It wasn’t until she arrived at a Grief to Grace retreat in 2011 that she came to realize it was the truth that would set her free.
“When I got there, I was amazed how different everyone’s story was, and yet we all suffered the same pain,” she said. “Through the program, I was able to join my suffering to Jesus’ suffering.”
This reflection on Jesus’ sufferings, she said, also helped her cope with her own.
During the four-day retreat, Pam was surrounded by counsellors and abuse survivors who had become her friends. Though she can’t pinpoint exactly when, there was a moment she felt the guilt and shame disappear.
Like a weight had been lifted off my shoulders
“I felt like I was standing up straight for the first time, literally like a weight had been lifted off my shoulders,” she said. “Part of survival is to have a shell around your heart, around your soul. It was necessary to carry me through to that day, but once I healed, that hardness of my heart was replaced with a heart of flesh” (see Ez 36:26).
She was convicted by a passage from St. Paul’s letter to the Ephesians that says to have nothing to do with the deeds of darkness (5:11). “That really struck me. I was taught as a child, in a roundabout way, that you keep a secret if it’s going to embarrass somebody.”
She realized the next step was to tell her family what had happened when she was 13.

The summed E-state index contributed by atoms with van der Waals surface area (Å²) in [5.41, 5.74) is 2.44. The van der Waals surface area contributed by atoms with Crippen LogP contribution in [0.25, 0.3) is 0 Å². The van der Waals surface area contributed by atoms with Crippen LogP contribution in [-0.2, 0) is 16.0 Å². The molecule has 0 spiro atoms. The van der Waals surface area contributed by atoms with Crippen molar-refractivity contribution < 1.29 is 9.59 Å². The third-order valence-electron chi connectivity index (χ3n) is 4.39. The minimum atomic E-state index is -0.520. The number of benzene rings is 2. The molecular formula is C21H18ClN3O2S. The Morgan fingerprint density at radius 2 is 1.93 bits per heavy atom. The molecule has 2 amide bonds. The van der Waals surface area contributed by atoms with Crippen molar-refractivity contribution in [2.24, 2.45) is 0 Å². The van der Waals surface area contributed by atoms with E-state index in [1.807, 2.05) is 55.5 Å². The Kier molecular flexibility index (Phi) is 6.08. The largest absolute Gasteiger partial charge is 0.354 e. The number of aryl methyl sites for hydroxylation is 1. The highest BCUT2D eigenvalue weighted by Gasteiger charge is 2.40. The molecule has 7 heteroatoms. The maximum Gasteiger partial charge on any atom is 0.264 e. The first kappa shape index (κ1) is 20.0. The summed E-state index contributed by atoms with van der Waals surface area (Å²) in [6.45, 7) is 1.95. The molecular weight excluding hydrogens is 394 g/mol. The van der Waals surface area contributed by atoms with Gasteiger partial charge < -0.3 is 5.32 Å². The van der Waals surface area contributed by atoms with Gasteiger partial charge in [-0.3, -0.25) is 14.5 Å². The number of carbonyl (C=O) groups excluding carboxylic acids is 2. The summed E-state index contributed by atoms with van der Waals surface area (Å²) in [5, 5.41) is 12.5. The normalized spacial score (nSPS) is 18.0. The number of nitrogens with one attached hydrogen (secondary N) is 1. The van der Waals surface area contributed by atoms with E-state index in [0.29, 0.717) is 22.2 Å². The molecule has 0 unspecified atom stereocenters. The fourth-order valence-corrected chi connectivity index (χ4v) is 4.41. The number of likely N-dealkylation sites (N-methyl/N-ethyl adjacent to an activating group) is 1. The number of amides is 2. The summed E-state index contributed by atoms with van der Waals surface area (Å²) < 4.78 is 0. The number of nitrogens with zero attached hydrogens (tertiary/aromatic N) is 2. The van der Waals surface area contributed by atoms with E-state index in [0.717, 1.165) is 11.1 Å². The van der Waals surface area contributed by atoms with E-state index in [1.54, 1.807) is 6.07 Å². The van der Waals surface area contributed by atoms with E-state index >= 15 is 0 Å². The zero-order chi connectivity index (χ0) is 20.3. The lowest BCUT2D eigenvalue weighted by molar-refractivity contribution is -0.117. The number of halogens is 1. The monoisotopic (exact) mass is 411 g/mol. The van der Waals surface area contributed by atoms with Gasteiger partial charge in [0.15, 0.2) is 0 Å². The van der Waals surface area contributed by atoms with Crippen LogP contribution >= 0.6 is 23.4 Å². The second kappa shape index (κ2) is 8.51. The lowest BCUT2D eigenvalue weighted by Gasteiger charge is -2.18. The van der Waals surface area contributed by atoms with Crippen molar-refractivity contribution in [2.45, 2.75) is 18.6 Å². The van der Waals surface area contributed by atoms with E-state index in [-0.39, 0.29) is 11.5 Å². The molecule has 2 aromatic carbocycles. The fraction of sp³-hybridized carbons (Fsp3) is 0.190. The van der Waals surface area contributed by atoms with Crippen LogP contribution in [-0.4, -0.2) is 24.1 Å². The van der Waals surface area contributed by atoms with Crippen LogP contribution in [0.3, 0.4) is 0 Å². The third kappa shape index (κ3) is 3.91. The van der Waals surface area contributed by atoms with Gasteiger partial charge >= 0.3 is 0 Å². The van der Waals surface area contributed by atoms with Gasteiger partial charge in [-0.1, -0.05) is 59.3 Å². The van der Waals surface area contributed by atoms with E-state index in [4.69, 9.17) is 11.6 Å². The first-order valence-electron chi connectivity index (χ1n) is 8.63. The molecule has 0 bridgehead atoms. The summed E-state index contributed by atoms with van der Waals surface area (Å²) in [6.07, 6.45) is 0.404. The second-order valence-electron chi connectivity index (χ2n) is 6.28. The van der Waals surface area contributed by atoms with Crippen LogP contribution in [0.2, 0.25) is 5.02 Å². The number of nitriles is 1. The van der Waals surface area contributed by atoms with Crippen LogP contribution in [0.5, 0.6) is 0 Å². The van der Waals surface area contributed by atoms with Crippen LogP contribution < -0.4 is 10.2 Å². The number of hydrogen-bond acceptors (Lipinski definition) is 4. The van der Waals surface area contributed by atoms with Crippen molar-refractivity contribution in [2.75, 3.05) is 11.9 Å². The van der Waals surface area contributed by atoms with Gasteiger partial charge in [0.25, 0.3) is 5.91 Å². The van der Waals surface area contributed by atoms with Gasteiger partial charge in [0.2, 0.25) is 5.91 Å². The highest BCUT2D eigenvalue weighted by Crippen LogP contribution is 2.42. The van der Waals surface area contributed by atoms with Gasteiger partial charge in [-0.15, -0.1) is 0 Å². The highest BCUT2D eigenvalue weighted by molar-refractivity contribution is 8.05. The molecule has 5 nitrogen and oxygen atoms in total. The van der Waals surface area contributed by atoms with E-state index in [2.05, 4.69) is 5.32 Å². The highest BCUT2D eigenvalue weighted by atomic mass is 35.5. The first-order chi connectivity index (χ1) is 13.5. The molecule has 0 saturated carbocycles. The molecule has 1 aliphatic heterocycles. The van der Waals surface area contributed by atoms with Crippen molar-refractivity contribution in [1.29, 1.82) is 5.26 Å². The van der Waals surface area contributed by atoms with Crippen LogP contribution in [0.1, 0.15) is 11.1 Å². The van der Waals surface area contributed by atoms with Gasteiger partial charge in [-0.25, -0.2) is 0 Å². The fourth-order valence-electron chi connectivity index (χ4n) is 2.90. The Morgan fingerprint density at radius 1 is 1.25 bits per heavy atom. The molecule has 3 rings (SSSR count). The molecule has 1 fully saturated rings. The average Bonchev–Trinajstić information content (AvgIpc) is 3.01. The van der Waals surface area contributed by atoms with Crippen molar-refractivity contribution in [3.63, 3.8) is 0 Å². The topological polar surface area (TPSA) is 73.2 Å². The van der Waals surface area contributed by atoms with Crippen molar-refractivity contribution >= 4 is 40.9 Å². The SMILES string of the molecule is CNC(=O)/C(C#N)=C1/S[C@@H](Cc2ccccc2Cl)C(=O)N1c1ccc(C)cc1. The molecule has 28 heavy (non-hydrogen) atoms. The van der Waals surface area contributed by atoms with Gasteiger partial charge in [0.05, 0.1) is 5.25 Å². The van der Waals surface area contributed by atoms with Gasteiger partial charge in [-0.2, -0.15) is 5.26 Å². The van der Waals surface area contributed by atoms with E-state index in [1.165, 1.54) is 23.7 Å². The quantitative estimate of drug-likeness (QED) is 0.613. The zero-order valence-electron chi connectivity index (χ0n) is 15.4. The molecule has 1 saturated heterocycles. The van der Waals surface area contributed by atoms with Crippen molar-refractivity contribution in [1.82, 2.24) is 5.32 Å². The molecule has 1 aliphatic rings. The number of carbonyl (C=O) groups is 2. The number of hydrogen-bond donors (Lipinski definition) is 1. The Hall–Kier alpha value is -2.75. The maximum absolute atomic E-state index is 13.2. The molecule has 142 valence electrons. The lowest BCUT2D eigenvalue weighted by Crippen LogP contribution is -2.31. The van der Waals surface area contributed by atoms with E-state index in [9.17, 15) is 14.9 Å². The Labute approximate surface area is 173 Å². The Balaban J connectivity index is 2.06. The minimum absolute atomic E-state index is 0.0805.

“It felt like I was stepping into a hurricane when I started speaking the truth,” she said. “I was told to be quiet, that I was ruining the family … They tried to control me, and it didn’t work anymore because I had learned to speak the truth. I had a choice to make, and it was them or the truth. I chose the truth.”
Now, Pam is not shy about sharing her experience at Grief to Grace. Her husband and children are supportive, and her oldest son volunteers for the non-profit that helped her work through the trauma.
“Any one of our children, if someone spoke to them about abuse, they would share my story and encourage them to go to Grief to Grace,” she said. “I’m happy to share my story because I don’t want one person to suffer alone.”
She also found some healing in speaking with a trusted counsellor and in reading autobiographies of abuse survivors.
Pam had some words of advice for someone in whom a close friend who has suffered abuse chooses to confide. “I think the most important thing is to listen if someone wants to talk about it. If they confide in you, say: ‘I’m sorry that happened.’ If you know about a program or a counsellor that can help them, encourage that. It’s something no one should go through alone.”
For her, healing was about so much more than leaving the shame behind.
“Growing up in a family where abuse happens, there’s not a lot of love,” she said. “I don’t know that I ever experienced love, not in the way I do now. When I used to think of God my Father, that was a scary thing, if I related that to my father. Discovering God’s fatherly love and what that truly means, and how he accepts me and loves me and is proud of me – I was missing that.”